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A beaver is a large brown rodent with a slightly flattened tail which spends its life in and around streams. Beavers do more to shape their environment than almost any other animal species on Earth, building characteristic dams from trees and plant matter to house themselves and store food. Many humans have contentious relationships with beavers as a result of their dam building, but they are actually a crucial species in the natural world, and many organizations work to bridge the gap between humans and beavers to create a habitat that works for all.
There are two species of beaver; Castor canadensis is found in North America, while Castor fiber roams Europe. Both species can exceed 40 pounds (18 kilograms) when fully grown, and have strong webbed back feet in addition to muscular flattened tails. Beavers also have notoriously sharp incisors to cut and shape trees with so that they can build dams. The dense brown insulating fur of the beaver is a highly desirable animal product, and beavers were trapped to a dangerous point before several governments stepped in to save them.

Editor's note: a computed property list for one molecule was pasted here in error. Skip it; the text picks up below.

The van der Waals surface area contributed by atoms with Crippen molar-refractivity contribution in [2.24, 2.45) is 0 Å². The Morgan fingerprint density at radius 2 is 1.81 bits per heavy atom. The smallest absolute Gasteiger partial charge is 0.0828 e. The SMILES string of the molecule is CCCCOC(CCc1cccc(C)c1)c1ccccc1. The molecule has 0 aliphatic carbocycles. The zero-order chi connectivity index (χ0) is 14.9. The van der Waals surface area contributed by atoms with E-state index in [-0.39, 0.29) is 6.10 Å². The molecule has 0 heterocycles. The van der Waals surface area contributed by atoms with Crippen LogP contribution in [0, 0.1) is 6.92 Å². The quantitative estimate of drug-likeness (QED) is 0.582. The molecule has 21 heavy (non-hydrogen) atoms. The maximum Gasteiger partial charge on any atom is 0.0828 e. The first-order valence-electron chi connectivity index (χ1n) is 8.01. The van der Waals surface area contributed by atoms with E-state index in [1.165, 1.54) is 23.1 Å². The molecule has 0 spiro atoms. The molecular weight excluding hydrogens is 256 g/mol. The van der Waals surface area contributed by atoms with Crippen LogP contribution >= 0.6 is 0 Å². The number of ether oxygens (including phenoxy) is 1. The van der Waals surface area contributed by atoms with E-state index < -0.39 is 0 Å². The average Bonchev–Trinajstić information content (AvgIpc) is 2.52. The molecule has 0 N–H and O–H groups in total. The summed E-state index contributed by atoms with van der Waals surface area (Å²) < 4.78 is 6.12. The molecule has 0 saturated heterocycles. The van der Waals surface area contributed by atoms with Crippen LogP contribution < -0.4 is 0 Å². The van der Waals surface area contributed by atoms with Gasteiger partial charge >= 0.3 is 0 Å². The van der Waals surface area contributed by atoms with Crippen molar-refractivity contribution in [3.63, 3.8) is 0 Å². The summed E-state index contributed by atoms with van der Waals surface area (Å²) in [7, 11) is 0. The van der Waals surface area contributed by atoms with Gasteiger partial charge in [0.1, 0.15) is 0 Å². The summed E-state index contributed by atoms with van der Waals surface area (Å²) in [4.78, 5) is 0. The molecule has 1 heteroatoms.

The social life of beavers is somewhat gregarious, as they form small colonies which may include three or four families. Adult beavers mate for life, raising a litter of young every year. Beaver kits stay with their parents for two years, helping to raise the next generation before branching out on their own. The beaver family works together to shape the dam, store food for the winter, and look out for each other. Many naturalists who observe beavers say that they are friendly and good natured animals and that they form true ties with one another.
When beavers fell trees for dams, they have a profound impact on their environment. The dam causes a buildup of water which creates a wetland, an important habitat for many bird, plant, and animal species. A large number of endangered animals in North America rely on wetlands for survival, and beavers by extension. The shrinking number of wetlands in the United States especially has been a cause for concern, and several programs relocate beaver pairs to natural areas so that they can help restore wetland habitats.
Beavers also help to purify water, because silt is trapped behind their dams, along with any toxins it may contain. The water downstream from a beaver dam, therefore, is filtered of dangerous toxins, providing a clean, healthy environment for fish and amphibians downstream. The impact that beavers have on the natural environment was not fully realized until it was almost too late. Luckily, the beaver is making a comeback in North America, thanks to conservation programs, and the fascinating animals will be around for future generations to enjoy.
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